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Following the Cache la Poudre River, the Cache la Poudre River National Heritage Area (CALA) provides the opportunity to celebrate the river’s cultural and historical contributions to Northern Colorado through education and recreation.

As the managing nonprofit entity for the Heritage Area, the goal of the Poudre Heritage Alliance (PHA) is to build a deeper understanding of the Poudre River’s national significance including its role in influencing water development, water law, and water management through interpretive and educational programming and media.

"[Grants received from PHA] are helping our organization to preserve open spaces, reconnect the river to its natural form and connect our community to the Poudre River history and natural environment. Both projects will have a significant effect on future generations, helping to get the community involved in nature and creating ample opportunities for learners of all ages…"

Wade Willis, Town of Windsor in letter to Congressman Cory Gardner



Maintain and enhance the capacity of PHA to accomplish its mission as the administering entity of the Heritage Area.


Tell the story of the CALA through interpretive amenities, educational programs and research projects that broaden public awareness of the Heritage Area, thereby enhancing its sense of place and strengthening its value to the community.

Striking a Balance

Encourage balance within the CALA between the preservation of natural, cultural and economic resources, public access to the Cache la Poudre River, and the rights of private property owners to the use and enjoyment of their lands.

Planning for Tourism

Develop and promote the CALA as a premiere nature and heritage tourism destination and a resource for local and regional economic development.

Programs & Projects



In 2015, PHA developed a new Heritage Culturalist Program in which participants are awarded certification after completing the training program. Through the training, participants are able to assist PHA with a number of events and programs. The first session took place in March 2016 with a two and a half day classroom and field training program. Volunteers must also donate 40 hours of time over two years to share knowledge of the CALA with the public. The program was funded in part by the Active Trails Grant 2016.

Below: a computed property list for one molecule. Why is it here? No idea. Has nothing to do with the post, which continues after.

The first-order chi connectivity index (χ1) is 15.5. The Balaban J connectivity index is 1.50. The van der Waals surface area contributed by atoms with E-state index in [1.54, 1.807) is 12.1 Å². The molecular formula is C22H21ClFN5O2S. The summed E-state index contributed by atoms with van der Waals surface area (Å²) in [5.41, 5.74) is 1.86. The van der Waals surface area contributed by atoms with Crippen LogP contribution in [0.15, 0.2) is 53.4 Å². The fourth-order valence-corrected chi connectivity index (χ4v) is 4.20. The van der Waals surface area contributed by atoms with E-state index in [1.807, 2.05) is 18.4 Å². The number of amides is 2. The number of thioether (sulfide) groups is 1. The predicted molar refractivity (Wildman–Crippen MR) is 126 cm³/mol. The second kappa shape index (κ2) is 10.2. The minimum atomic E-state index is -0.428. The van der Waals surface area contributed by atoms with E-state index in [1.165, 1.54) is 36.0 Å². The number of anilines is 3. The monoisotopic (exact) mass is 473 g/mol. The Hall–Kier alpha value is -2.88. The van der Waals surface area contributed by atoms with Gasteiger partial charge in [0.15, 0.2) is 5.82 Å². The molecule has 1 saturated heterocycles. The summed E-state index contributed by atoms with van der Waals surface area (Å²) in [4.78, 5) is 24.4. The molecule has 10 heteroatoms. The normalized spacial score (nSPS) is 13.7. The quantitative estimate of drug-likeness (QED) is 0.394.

While doing some research, Heritage Culturalists unearthed the importance of the Council Tree site in Fort Collins to the Northern Arapaho Tribe. PHA met with the tribe at the Wind River Reservation in Wyoming to discuss how the story could be told. The result was an interpretive sign and three videos of tribe elders sharing their thoughts and stories about the area. 


PHA provides a year-long Employee Wellness Program that takes place outdoors on the Poudre River Trail throughout the National Heritage Area. This program was made possible in part by a grant from the National Park Foundation through the generous support of the Coca-Cola Company and the Coca-Cola Foundation.

Alliance of National Heritage Areas Regional conference

PHA hosted the fall conference of the Alliance of National Heritage Areas on October 2016. It encompassed two days of training and presentations along with a field trip to multiple historic sites and learning facilities. Participant also met with representatives for Senator Gardner, Senator Bennett and Rocky Mountain National Park.


Learning In Our Watershed Bus Scholarship Program

Schools are able to apply for scholarships to take students on field trips that foster the study of water law history and water development to develop an understanding of place, and the natural and human resources that we use and conserve. 


PHA worked with the owners of nearby farms, which were eligible for the National Historic Register, to create a wayside sign and video archive to document the historical nature of the area. 









PHA Contributions: $121,700 (16%)

Contributions from other sources: $653,764 (84%)

For every $1 of federal money contributed to communities in the Heritage Area, $5.37 was contributed by public/private funding sources



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2016 funding & expenses


TOTAL: $373K

US National Park Service Appropriation: $333K (89%)

Non-Federal Income: $40K (11%)


TOTAL: $292K

Salaries & Contract Labor: $153K (52%)

Large Grants: $49K (17%)

Our Programs: $33K (11%)

Events/Sponsorships: $24K (8%)

Facility Lease: $13K (4%)

Supplies & Services: $10K (3%)

Travel & Training: $8K (3%)

Education: $2K (1%)

Small Grants: $635 (<1%)

Non-Federal Expenses: $148 (<1%)




Karen Scopel, at large


Bob Overbeck, City of Fort Collins Councilman


Bill Miller, at large


Bill Bertschy, Friends of the Poudre


Gary Buffington, Larimer County Natural Resources

Wade Willis, Town of Windsor

Everett Kissler, Central Colorado Water Conservancy District

Robert Ward, at large

Richard Brady, at large

Julie Cozad, Weld County Commissioner

Rebecca Safarik, City of Greeley

Ray Tschillard, Poudre Learning Center

Brian Werner, Northern Colorado Water Conservancy District

Ex-officio Members

Curtis Youngman, District Ranger - Pawnee national Grassland

Larry Gamble, Rocky Mountain National Park

executive director

Kathleen Benedict


Susan Scott